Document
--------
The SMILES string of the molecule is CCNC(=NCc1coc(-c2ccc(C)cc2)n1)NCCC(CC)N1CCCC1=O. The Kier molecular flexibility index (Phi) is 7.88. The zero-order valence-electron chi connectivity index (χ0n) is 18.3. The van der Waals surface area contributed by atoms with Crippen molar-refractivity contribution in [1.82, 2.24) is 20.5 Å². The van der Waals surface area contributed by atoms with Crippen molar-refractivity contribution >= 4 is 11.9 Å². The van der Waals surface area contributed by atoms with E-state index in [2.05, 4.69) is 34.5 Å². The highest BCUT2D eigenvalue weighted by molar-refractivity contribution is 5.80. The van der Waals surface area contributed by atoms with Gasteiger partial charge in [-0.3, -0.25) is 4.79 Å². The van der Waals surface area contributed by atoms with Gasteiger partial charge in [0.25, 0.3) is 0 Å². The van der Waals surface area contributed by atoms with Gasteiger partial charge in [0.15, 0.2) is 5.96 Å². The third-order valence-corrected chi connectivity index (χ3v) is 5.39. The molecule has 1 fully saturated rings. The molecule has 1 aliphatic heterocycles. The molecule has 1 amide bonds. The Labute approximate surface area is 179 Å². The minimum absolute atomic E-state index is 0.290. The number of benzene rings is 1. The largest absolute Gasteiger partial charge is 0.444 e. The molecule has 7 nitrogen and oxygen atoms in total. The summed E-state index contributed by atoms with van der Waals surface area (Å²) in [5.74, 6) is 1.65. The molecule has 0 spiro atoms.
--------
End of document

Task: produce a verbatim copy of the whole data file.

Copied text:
The SMILES string of the molecule is CCNC(=NCc1coc(-c2ccc(C)cc2)n1)NCCC(CC)N1CCCC1=O. The Kier molecular flexibility index (Phi) is 7.88. The zero-order valence-electron chi connectivity index (χ0n) is 18.3. The van der Waals surface area contributed by atoms with Crippen molar-refractivity contribution in [1.82, 2.24) is 20.5 Å². The van der Waals surface area contributed by atoms with Crippen molar-refractivity contribution >= 4 is 11.9 Å². The van der Waals surface area contributed by atoms with E-state index in [2.05, 4.69) is 34.5 Å². The highest BCUT2D eigenvalue weighted by molar-refractivity contribution is 5.80. The van der Waals surface area contributed by atoms with Gasteiger partial charge in [-0.3, -0.25) is 4.79 Å². The van der Waals surface area contributed by atoms with Gasteiger partial charge in [0.25, 0.3) is 0 Å². The van der Waals surface area contributed by atoms with Gasteiger partial charge in [0.15, 0.2) is 5.96 Å². The third-order valence-corrected chi connectivity index (χ3v) is 5.39. The molecule has 1 fully saturated rings. The molecule has 1 aliphatic heterocycles. The molecule has 1 amide bonds. The Labute approximate surface area is 179 Å². The minimum absolute atomic E-state index is 0.290. The number of benzene rings is 1. The largest absolute Gasteiger partial charge is 0.444 e. The molecule has 7 nitrogen and oxygen atoms in total. The summed E-state index contributed by atoms with van der Waals surface area (Å²) in [5.74, 6) is 1.65. The molecule has 0 spiro atoms.